Some individuals modify their lives to such a degree that another psychiatric condition can arise, Agoraphobia. This condition entails persistent fear and/or avoidance of situations such as, transportation, crowds, open spaces, enclosed spaces, and/or being outside of the home independently (American Psychiatric Association, 2013). The avoidance is in response to disproportionate anxiety, fearing no way to flee the situation or seek help if desired (2013). “My ultimate fear then became having another panic attack. If I stayed home, I ‘knew’ I was safe. At first I began avoiding large crowds of people, which now evoked the feeling of being smothered or unable to breathe, compounding the unpredictability of a large amount of people. By beginning to avoid crowds, I began to feel as if I had control of the situation, which led to me avoiding any place where I had previously had a panic attack or any place similar. My agoraphobia avoidance included restaurants, family functions, sporting events, grocery stores, friend’s houses, and riding in cars with other people. Due to my fear of riding in cars with others, I even refused to allow my family member to drive me to the ER when I sprained my ankle. Thinking I was controlling my panic attacks was completely backwards; I ended up isolating myself from everything I once enjoyed.”

Coping with Panic Disorder without treatment often leads to individuals doing what feels best in the moment, avoiding anxiety-provoking situations. “When I first started experiencing panic attacks and the constant edginess from anxiety, I gave into the flight or fight feeling each time, choosing to leave the situation in order to make myself feel better.” Sometimes individuals repeatedly seek emergency medical care, either believing they are experiencing a medical emergency and/or to immediately obtain medications to ease some of the symptoms.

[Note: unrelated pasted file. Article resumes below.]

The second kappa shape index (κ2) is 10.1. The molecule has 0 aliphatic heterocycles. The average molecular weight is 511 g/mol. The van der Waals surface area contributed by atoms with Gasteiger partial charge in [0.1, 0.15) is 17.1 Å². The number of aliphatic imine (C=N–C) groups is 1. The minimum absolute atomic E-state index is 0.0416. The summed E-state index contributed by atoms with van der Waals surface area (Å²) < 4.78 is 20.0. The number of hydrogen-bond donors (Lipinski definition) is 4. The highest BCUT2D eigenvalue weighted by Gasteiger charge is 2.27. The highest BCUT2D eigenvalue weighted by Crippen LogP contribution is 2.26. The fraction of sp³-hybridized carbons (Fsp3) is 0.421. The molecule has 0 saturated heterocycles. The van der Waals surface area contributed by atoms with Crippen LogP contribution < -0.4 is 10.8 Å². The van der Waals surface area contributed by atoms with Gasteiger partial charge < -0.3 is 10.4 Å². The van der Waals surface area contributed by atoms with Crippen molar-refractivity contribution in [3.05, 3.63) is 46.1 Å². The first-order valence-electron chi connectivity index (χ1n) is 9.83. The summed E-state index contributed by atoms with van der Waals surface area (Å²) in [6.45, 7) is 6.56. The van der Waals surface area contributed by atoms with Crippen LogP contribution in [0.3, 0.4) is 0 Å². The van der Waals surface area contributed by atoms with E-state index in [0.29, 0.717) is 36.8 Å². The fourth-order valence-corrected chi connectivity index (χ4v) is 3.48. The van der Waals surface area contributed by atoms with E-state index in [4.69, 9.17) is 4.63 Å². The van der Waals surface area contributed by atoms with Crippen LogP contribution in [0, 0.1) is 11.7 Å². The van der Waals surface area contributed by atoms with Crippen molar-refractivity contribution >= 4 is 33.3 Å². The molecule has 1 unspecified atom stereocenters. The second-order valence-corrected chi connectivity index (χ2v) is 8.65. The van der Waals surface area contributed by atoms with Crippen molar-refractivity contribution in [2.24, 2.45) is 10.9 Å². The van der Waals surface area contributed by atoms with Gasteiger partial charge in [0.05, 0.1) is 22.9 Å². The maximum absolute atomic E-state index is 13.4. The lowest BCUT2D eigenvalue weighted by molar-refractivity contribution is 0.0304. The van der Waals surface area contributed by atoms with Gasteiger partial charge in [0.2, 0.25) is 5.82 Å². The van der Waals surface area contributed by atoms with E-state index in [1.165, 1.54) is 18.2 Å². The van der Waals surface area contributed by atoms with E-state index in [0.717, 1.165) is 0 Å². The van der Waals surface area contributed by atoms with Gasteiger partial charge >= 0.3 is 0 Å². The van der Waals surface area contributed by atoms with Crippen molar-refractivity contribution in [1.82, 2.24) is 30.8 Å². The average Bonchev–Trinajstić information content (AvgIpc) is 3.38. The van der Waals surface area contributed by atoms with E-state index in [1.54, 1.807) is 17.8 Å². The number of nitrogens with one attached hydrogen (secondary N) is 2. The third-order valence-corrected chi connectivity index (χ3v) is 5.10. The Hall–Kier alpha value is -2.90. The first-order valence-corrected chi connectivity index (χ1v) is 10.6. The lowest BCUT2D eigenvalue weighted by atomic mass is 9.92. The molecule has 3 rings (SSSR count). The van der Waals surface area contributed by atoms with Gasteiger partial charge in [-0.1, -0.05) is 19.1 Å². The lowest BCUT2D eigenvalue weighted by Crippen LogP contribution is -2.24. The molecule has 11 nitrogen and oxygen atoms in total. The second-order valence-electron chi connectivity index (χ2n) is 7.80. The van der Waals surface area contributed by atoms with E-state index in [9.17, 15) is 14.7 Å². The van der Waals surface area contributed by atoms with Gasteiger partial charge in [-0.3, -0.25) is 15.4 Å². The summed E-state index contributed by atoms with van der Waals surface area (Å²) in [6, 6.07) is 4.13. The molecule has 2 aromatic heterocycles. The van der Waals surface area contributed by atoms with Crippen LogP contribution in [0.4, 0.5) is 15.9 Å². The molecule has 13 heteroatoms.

Medications prescribed by an outpatient psychiatrist can be helpful to ease the intensity of anxiety and panic attacks symptoms, but it is also beneficial to learn other ways of managing. According to Barlow, Gorman, Shear, & Woods (2000), evidence-based psychotherapy treatment for Panic Disorder involves Cognitive-Behavioral Therapy, often paired with Interoceptive Exposure (as cited in Barlow, 2008), where uncomfortable physiological sensations are evoked repeatedly until habituation occurs and misappraisals can be disproven. Individuals learn that the anxiety will reduce if given the chance by remaining in the frightening situation. “Initially, I made the decision to seek treatment through medication. Finding the right medication took many months and numerous different brands of medication before my doctor found what works best for me. I tried sessions with several psychologists. As time passed I began to understand the process better and how to recognize the symptoms sooner. I would silently talk myself out of leaving the situation. I would focus on my breathing and reassure myself this will pass. Although these do not always help as fast as I would wish, I received a sense of comfort by doing these. I started researching ways to cope, looking for answers to questions I had, diets that might help, anything that would help me make sense as to, why me? Knowledge became my power. Walking the neighborhood high school track became my escape to clear my head or prioritize my thoughts. I began distancing myself from people I felt were toxic to my recovery, eventually gaining the personal confidence in myself that I had once lost. I started taking back my life, not fighting the attacks. Instead, allowing myself to go with the flow of the attack knowing that I will be ok, knowing each attack does not last as long as I mentally picture, and knowing that I have been through the motions before and that I can do this.”